Posted by Grahame Rhodes on 10/12/13 at 10:51 PM | #

@Grahame Rhodes

Yup that might be interesting! Otherwise I’m beginning to loose the will to live (as it were).

I’m not sure how much more I can take of this seemingly endless prevarication about the bleeding obvious - the repetitive and frankly boring examination of every scintilla of evidence, the media opportunities for the smug two, the denigration of a whole country because their justice doesn’t deliver the verdict that’s wanted,etc. - to the point where everyone is beginning to doubt their initial, and likely very sound, first impressions. Which is likely the whole purpose of the PR campaign.

Can this please be wrapped up pdq for the sake of the Kerchers who need to be to be in possession of a just verdict so they can move on (contrast their dignity and amazing patience,  after 6 years, with AK wanting to “get on with my life”  less than 24 hours after her “good friend” (?)was murdered.

Otherwise let it also be over soon for the sake of everyone else who has laboured on sites such as this for many years (far more than me) who deserve the long overdue and right outcome, for Meredith’s sake

Posted by Odysseus on 10/12/13 at 11:02 PM | #

In case of inspection by the spelling police (with which authority I’m on good terms, obviously) that should be “lose” rather than “loose” in my last post.

Posted by Odysseus on 10/12/13 at 11:13 PM | #

Hi Grahame and Odysseus

Yes let it end above all for the poor Kerchers - and quite a wide circle of Meredith’s friends, some of who have been badly burned for speaking up at trial or venturing onto TV and the web.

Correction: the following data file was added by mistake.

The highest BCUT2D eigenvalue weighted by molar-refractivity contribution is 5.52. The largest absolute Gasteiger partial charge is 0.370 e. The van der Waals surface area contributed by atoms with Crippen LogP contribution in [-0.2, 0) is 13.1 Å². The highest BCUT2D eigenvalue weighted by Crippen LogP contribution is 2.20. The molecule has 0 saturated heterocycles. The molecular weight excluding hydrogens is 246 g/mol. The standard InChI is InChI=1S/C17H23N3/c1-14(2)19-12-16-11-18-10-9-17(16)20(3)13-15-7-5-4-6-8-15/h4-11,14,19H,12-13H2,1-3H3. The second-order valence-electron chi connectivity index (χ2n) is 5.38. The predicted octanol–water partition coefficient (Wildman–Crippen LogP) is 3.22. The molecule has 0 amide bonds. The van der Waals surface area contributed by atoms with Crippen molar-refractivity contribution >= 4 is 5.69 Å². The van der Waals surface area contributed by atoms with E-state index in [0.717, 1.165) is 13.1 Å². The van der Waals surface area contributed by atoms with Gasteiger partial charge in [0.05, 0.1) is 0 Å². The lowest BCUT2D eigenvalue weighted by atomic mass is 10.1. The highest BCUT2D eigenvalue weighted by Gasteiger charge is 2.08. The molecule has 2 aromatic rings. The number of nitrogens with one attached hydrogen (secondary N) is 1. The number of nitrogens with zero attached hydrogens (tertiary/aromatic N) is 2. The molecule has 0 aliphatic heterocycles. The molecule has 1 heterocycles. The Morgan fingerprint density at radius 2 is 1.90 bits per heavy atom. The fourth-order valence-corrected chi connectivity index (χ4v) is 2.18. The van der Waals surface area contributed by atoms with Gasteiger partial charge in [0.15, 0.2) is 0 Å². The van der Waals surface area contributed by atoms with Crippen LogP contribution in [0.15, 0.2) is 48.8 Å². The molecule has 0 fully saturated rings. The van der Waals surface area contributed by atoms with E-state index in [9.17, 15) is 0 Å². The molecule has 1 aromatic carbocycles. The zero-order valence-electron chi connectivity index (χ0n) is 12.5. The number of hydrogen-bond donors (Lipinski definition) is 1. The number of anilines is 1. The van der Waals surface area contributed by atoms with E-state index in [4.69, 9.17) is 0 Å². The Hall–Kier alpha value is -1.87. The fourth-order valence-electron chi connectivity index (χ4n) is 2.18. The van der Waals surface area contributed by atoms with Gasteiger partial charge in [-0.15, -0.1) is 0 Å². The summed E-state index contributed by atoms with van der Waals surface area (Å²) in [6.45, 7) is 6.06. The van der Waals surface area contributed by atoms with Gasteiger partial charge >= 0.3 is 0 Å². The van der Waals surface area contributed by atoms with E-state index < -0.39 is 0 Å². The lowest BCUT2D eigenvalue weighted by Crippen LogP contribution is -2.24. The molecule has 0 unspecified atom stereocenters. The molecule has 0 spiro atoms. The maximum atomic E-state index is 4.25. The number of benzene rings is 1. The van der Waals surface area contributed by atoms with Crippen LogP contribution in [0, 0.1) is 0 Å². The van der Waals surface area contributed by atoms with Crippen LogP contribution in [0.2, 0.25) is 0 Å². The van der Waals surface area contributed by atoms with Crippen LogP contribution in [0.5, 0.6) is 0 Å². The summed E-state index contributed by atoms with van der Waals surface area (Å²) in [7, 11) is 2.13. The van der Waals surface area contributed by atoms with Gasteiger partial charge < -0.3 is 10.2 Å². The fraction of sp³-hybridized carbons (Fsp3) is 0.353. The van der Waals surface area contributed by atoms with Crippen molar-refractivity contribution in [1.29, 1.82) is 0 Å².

It wont quite finish in the blink of an eye but the appeal could be over next month and observing what happens next is optional. I find that aspect pretty interesting because we have witnessed something unique in legal history - three corruption waves (Perugia, Florence and the US) that joined like the three storms to make the perfect storm in 2010 to 2012.

The turnaround in Perugia and Florence is quite remarkable and in each a complete new cast has taken over and shoved the corrupt ones out the door, with the help of the Council of Magistrates (which controls judges and prosecutors) and the Supreme Court. There are some limits now on what we can report but stay tuned.

Posted by Peter Quennell on 10/13/13 at 12:51 AM | #

I was in Florence about 12 years ago, and I asked some Policemen what the difference between them and the Carabinieri is. They told me, that the Carabinieri stand above the police, and that women are not allowed to join. Is it still like that? Does anybody know?

Posted by Terry on 10/13/13 at 02:16 AM | #

Hi Terry. Vanessa Sollecito was an officer in the Carabinieri. There have been differing accounts of her career there and a suspicion that her resume was rather inflated but it was regarded as a plum job and she was hit hard by the dismissal.

Posted by Peter Quennell on 10/13/13 at 04:11 AM | #

@ Terry

The Carabinieri are not exactly “above” the Police. However they partly depend on the Ministery of Defence and might act totally independently from the government. The territorial organization is that police normally enforces jurisdiction in town areas while Carabinieri have a control on the countryside territory.

There are obviously women in the Carabinieri (Sollecito’s sister Vanessa was one of them). The fact is that, people who join the Carabinieri, unless they experts or specialists, they are militaries. Carabinierie recruit their officers in the armed forces, you need to be already a member of the armed forces to be eligible for joining the Carabinieri.

Women are recruited in the Italian Armed Forces only since 1999, so before that date there were no women Carabinieri officers.

The Italian Armed Forces have changed completely over the years 1996-2004. Before 1997 military service was compulsory for males and professionals were a minority; in 2004 military service was abolished and prohibited even to volunteers, the armed forces accept now only professionals. So in the nineties as military career started to be “a job”, women joined in - a bit late - as in all western countries.

Posted by Yummi on 10/13/13 at 04:36 AM | #

Someone posted as fact a rumor about the DNA test outcome being only of Knox. What was said is absolutely not confirmed by our sources at this point. The comment is gone. Stay tuned. We’ll report fast.